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Sunday, September 27, 2009

State Taxes and the Mobile Workforce

In today's information age, there are many knowledge workers who don't necessarily need to be at the corporate headquarters to get their work done. Both employers and employees may desire to have an employee work from a remote location. It might be a recruitment approach - finding the very best person for the job even if they don't live nearby. Also, employers may want employees available 24/7 and so have to be flexible when the employee asks if they can work remotely.

Also, some employees may be assigned to meet with clients or corporate offices in various states as part of their work assignment.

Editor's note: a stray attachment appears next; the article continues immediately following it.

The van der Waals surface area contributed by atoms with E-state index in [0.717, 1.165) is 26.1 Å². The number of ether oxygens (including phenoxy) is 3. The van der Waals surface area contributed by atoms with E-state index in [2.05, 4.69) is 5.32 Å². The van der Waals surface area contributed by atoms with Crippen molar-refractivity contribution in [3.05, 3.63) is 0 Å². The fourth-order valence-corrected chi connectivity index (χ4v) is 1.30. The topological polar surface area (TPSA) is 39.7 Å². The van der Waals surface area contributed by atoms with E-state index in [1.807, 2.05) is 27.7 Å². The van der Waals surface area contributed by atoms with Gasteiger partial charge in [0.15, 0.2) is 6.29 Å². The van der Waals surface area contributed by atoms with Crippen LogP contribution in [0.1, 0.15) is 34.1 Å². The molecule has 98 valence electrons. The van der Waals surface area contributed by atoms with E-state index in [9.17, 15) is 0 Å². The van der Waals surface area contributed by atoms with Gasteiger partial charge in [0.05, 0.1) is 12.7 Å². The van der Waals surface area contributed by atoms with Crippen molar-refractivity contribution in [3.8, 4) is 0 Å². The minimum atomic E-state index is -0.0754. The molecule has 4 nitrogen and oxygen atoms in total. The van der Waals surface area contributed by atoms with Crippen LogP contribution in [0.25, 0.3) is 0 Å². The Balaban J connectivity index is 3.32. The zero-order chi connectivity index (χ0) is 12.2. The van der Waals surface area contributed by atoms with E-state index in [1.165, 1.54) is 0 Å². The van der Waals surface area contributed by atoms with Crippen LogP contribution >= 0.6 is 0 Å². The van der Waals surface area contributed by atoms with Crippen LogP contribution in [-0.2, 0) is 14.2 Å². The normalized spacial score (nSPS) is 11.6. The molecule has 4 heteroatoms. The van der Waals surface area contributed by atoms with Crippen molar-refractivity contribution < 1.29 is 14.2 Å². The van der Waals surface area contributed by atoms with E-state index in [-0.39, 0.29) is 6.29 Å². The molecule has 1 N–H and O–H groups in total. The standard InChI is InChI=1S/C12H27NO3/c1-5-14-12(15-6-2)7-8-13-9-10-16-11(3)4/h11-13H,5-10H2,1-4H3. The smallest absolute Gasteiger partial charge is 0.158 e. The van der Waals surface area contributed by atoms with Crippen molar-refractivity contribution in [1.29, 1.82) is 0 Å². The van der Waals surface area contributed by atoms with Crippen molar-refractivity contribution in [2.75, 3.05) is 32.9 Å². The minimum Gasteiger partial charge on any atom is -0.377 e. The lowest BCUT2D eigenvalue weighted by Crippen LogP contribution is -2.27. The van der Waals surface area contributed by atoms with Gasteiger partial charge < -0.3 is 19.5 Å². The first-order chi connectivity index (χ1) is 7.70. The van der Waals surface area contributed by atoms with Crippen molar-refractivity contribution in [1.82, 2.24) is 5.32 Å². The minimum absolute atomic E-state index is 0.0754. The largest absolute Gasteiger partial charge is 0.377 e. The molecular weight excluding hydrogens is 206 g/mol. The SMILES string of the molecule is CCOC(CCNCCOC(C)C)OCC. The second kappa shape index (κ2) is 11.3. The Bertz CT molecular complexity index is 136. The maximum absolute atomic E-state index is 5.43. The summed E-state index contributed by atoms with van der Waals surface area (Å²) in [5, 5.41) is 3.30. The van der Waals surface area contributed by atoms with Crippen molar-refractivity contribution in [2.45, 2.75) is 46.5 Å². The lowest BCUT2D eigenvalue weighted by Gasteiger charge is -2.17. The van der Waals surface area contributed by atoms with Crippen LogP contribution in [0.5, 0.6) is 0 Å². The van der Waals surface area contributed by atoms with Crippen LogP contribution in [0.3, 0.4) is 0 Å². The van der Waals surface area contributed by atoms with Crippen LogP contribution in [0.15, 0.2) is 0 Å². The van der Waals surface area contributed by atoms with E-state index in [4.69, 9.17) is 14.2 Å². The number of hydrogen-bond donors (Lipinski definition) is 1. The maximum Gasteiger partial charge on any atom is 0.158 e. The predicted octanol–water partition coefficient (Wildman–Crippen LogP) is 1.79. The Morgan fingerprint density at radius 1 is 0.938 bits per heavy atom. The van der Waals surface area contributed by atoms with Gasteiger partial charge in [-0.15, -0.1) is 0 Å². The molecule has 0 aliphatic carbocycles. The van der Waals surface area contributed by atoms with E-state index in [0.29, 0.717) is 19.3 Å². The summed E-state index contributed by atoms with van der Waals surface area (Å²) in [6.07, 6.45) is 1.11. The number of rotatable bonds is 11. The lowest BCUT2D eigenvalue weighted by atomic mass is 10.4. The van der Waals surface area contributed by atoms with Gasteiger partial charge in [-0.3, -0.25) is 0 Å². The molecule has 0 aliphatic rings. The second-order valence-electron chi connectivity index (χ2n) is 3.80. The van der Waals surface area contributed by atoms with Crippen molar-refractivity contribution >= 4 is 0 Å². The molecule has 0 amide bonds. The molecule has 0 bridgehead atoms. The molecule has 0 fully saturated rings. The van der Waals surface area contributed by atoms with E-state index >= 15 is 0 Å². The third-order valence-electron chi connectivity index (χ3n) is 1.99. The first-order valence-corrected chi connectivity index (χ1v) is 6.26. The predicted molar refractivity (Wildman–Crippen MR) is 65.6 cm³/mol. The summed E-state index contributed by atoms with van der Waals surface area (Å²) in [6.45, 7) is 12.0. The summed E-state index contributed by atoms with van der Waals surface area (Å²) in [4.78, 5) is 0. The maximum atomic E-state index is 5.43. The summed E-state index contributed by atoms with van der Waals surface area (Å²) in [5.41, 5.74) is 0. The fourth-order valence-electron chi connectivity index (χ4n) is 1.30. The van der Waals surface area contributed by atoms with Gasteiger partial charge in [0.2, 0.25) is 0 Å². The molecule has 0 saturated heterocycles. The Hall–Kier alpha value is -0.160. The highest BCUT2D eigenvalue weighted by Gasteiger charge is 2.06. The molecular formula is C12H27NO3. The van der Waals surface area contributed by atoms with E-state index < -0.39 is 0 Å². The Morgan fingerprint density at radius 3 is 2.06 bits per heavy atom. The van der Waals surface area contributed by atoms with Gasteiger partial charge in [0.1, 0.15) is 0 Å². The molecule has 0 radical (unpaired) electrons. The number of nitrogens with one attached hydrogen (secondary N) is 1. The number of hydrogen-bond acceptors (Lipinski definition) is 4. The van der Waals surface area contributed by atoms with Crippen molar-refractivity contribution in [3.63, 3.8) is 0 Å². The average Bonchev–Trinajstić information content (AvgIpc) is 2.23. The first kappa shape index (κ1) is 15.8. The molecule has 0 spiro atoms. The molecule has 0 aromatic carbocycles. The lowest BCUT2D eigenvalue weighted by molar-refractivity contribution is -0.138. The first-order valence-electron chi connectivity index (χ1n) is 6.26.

The tax issue is how to effectively assign the employee's wages to the different states in which they work. The rules are not consistent from state to state and some of the rules come as a surprise to workers. For example, a few years ago, a worker in Tennessee who occasionally travelled to corporate headquarters in New York, but did most of the work remotely from his home office, found that New York taxed 100% of his wages, rather than only the wages attributable to the days worked in New York. The reason - New York's rule that if the work outside of NY was not for the convenience of the employer, the work was attributable to the employer's location in NY.

For the past few years, bills have been introduced in Congress to simplify and make uniform, the state rules on when they can tax wages of non-resident employees. But, nothing has happened.

I've got a short article on the issues and legislation proposals - State Taxation and the Modern Workforce, AICPA Corporate Taxation Insider, 7/24/09.

What do you think Congress should do?

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